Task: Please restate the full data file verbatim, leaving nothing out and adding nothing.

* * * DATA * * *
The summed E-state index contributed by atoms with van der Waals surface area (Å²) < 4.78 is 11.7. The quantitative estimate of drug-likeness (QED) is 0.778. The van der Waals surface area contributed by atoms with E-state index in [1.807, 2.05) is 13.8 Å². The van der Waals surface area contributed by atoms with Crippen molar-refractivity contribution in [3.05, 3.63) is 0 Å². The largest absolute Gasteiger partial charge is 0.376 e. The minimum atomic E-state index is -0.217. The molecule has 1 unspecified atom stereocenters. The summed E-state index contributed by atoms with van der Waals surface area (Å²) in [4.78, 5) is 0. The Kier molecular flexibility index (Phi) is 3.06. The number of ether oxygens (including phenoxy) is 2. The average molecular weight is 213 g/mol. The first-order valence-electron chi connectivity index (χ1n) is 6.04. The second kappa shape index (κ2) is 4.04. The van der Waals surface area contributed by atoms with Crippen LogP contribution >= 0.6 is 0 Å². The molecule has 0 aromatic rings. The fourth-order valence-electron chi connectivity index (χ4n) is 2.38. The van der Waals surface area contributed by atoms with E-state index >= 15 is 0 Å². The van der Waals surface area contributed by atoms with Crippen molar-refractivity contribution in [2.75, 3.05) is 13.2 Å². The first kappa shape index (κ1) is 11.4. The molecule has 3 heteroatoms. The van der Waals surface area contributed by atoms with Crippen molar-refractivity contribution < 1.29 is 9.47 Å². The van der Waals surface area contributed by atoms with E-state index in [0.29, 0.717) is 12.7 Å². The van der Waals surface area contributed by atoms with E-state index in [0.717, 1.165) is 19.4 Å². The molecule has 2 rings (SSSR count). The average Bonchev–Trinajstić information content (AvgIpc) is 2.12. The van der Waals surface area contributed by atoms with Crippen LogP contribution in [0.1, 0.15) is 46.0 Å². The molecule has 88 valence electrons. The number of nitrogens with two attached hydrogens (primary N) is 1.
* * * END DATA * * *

The summed E-state index contributed by atoms with van der Waals surface area (Å²) < 4.78 is 11.7. The quantitative estimate of drug-likeness (QED) is 0.778. The van der Waals surface area contributed by atoms with E-state index in [1.807, 2.05) is 13.8 Å². The van der Waals surface area contributed by atoms with Crippen molar-refractivity contribution in [3.05, 3.63) is 0 Å². The largest absolute Gasteiger partial charge is 0.376 e. The minimum atomic E-state index is -0.217. The molecule has 1 unspecified atom stereocenters. The summed E-state index contributed by atoms with van der Waals surface area (Å²) in [4.78, 5) is 0. The Kier molecular flexibility index (Phi) is 3.06. The number of ether oxygens (including phenoxy) is 2. The average molecular weight is 213 g/mol. The first-order valence-electron chi connectivity index (χ1n) is 6.04. The second kappa shape index (κ2) is 4.04. The van der Waals surface area contributed by atoms with Crippen LogP contribution >= 0.6 is 0 Å². The molecule has 0 aromatic rings. The fourth-order valence-electron chi connectivity index (χ4n) is 2.38. The van der Waals surface area contributed by atoms with E-state index >= 15 is 0 Å². The van der Waals surface area contributed by atoms with Crippen molar-refractivity contribution in [2.75, 3.05) is 13.2 Å². The first kappa shape index (κ1) is 11.4. The molecule has 3 heteroatoms. The van der Waals surface area contributed by atoms with Crippen molar-refractivity contribution < 1.29 is 9.47 Å². The van der Waals surface area contributed by atoms with E-state index in [0.29, 0.717) is 12.7 Å². The van der Waals surface area contributed by atoms with E-state index in [0.717, 1.165) is 19.4 Å². The molecule has 2 rings (SSSR count). The average Bonchev–Trinajstić information content (AvgIpc) is 2.12. The van der Waals surface area contributed by atoms with Crippen LogP contribution in [0.1, 0.15) is 46.0 Å². The molecule has 88 valence electrons. The number of nitrogens with two attached hydrogens (primary N) is 1.